Among the challenges facing Homeland Security is attracting and retaining sufficient personnel to meet its current, let alone expanded cybersecurity responsibilities. In 2011, the department announced that it plans to increase its cybersecurity staff by 50 percent to 400 by October 2012. This will be particularly challenging in an age when governmental salaries are frozen and the demand from the private sector is continuing to grow.
The CSIS report recommends that the departments retain their existing operational responsibilities. Citing the concept that cybersecurity has now become an essential national security issue, the report argues that a departmental-level agency could not perform the overarching policy coordination needed and thus rejects an enhanced Department of Homeland Security oversight role. With the threat including foreign intelligence agencies and militaries, the report argues that cybersecurity is well beyond the scope of Homeland Security and critical infrastructure protection. Cybersecurity has become an international problem that significantly exceeds the capabilities and management capacity of Homeland Security.
Option B (2): Placing the Department of Defense in Charge. Others suggested that DOD be given the leadership role for cybersecurity across the government. Defense already has responsibility for defending its own systems and has been forward leaning in establishing policy and making organizational changes for cybersecurity. Among the initiatives was the establishment of U.S. Cyber Command to have overall responsibility within the military for cyber defense and attack issues. The department has also established relationships with the private sector through its defense industrial base cybersecurity pilot initiatives, which fall under its responsibility for defense-related critical infrastructure protection.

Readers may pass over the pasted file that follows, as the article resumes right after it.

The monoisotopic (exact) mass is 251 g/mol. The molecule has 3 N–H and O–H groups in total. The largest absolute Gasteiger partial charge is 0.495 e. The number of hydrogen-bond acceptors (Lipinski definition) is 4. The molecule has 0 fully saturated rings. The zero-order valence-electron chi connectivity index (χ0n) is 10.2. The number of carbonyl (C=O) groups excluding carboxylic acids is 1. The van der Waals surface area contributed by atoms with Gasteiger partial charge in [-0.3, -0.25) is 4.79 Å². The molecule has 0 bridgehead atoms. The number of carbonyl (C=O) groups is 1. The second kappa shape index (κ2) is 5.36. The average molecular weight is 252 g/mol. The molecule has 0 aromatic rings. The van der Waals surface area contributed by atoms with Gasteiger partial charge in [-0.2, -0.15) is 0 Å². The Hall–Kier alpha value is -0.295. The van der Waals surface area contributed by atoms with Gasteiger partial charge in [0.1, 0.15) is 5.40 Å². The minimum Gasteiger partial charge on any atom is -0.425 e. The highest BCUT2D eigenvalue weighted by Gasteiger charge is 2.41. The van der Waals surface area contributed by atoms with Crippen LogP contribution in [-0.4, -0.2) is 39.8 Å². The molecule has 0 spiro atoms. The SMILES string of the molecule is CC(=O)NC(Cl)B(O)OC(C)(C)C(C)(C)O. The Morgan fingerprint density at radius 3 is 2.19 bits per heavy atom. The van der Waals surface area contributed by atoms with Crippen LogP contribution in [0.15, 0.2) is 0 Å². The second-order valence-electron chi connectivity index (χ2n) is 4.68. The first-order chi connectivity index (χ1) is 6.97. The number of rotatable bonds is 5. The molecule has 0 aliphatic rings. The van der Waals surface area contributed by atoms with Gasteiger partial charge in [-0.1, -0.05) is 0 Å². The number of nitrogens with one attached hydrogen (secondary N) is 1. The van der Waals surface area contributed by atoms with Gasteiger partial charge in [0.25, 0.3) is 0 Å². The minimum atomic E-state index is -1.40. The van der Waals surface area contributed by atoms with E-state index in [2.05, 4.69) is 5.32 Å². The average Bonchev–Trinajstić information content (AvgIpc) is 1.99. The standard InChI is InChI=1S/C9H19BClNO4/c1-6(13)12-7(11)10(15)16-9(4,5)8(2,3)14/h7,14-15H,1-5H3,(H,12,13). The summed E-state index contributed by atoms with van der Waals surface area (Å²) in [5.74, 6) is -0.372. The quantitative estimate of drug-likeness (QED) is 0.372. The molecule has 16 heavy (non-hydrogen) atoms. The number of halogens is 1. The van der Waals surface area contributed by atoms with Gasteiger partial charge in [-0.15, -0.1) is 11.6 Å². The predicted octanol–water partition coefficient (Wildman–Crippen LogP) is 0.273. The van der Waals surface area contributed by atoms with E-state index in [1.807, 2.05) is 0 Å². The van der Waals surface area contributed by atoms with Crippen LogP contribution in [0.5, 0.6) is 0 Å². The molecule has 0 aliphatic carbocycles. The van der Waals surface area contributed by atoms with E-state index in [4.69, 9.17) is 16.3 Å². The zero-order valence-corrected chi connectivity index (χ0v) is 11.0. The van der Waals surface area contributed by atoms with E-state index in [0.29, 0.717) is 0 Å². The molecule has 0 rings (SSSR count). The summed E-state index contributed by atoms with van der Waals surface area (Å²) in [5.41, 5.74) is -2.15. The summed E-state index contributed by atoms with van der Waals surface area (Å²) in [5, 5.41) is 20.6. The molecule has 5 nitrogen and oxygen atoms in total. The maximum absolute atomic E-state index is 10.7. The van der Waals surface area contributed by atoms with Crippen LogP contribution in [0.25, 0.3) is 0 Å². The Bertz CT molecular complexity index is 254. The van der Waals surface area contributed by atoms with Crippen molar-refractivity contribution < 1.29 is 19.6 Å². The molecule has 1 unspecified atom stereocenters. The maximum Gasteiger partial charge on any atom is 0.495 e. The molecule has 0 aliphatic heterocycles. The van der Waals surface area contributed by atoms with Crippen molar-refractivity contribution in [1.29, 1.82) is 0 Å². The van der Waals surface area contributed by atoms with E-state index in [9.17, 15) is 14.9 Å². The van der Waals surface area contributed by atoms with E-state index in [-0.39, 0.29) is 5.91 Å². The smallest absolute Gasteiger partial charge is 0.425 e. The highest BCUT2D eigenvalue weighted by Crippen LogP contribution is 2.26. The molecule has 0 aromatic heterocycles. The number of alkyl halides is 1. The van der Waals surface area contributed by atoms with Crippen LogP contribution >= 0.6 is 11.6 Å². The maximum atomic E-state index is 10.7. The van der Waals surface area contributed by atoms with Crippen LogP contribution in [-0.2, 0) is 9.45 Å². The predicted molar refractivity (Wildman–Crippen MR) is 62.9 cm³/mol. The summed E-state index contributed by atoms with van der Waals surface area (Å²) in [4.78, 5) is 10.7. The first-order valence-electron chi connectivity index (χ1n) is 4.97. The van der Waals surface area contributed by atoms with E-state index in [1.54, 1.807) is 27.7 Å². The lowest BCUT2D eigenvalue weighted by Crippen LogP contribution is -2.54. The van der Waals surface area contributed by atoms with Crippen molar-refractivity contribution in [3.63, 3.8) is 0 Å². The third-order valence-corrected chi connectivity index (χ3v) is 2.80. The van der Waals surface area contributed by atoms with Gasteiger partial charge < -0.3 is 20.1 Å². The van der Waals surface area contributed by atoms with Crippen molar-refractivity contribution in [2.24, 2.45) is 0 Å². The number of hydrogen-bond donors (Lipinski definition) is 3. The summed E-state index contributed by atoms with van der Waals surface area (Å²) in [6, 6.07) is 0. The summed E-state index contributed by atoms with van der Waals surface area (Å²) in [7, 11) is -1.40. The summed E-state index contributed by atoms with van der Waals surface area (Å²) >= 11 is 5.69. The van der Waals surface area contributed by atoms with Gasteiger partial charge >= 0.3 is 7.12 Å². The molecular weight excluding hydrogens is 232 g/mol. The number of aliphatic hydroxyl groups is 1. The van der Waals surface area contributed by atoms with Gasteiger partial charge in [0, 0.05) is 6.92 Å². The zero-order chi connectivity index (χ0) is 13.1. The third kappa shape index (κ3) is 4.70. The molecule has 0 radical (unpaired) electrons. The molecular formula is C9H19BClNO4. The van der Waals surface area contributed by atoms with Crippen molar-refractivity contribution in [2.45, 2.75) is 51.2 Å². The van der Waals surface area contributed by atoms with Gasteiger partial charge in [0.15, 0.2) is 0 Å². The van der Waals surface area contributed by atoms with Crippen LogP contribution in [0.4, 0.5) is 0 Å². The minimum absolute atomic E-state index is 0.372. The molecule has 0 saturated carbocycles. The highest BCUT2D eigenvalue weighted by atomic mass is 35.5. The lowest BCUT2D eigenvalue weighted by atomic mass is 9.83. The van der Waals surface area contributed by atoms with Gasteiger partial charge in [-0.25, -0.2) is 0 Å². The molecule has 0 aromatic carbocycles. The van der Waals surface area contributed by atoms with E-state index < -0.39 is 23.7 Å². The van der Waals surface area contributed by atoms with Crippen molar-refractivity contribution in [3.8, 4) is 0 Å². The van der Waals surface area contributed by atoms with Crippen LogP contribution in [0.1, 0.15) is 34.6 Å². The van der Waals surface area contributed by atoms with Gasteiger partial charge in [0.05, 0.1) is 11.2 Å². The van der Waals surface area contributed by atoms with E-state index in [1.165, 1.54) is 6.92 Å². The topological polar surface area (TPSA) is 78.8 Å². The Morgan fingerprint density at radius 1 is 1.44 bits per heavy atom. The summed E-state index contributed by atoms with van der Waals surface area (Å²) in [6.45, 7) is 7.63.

Much of the argument for giving cybersecurity leadership responsibility to DOD is based on its combination of experience and manpower.16 NSA has extensive experience and capability for monitoring and protecting networks. In October 2010, Homeland Security and DOD signed a memorandum of understanding that allowed NSA to support Homeland Security cybersecurity efforts and established a personnel exchange between the agencies.17